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Three reasons the iPad will get a price drop

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Kimberly White/Reuters

(Read caption) Apple CEO Steve Jobs stands in front of a slide describing the iPad's pricing structure at the device's unveiling Jan. 27 in San Francisco.

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How low can they go?

Judging by the gasp audible in the video of Apple's launch event last month, most people were surprised at the Apple iPad's low price.

And now word is leaking from the Wall Street Journal that Apple is willing to take the price lower, if circumstances call for it.

What would those circumstances be?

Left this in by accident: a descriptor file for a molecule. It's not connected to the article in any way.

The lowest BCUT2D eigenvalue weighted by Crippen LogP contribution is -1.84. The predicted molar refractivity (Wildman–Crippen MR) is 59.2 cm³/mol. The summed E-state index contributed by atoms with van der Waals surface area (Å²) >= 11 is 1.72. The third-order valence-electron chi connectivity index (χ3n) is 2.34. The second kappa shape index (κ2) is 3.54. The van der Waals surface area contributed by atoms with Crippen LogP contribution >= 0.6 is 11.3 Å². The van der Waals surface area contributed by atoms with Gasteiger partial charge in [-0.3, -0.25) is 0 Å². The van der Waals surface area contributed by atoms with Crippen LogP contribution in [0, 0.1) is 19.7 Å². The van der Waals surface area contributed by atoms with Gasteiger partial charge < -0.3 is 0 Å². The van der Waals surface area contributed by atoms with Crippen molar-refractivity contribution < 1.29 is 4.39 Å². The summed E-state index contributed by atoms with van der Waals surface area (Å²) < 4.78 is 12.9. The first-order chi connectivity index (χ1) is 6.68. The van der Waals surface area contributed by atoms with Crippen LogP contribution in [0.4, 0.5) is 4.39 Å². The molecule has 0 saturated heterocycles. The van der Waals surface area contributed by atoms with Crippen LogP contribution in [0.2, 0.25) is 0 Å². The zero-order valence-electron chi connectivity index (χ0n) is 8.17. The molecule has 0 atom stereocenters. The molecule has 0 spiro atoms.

The first is a bit obvious. Let's pretend the iPad is a dud – not so hard to do, if one puts much stock in a report from late last week, which found that most people, while stoked about the tablet, don't really want to buy one. If Apple, despite the Steve Jobs reality distortion field, can't get people to pony up $500 for a device no one knows how to carry, or what to do with, the svelte screens would languish on brushed aluminum shelves. Apple could drop the iPad's price $100 or $200 to stimulate demand.

The second scenario – and more likely, if you ask us – is that Apple somehow has succeeded in convincing consumers that they have need of this "third device," and the thing sells like hotcakes. It'll be popular with the early-adopter and the tech neophyte, "I use it to get to the Googles" crowds. As it did with the iPhone, Apple could drop the price in an effort to make the iPad appeal to the masses (and all the smart consumers out there). A move like that could solidify the iPad's ascent to an iPhone-esque lock on the tablet market.

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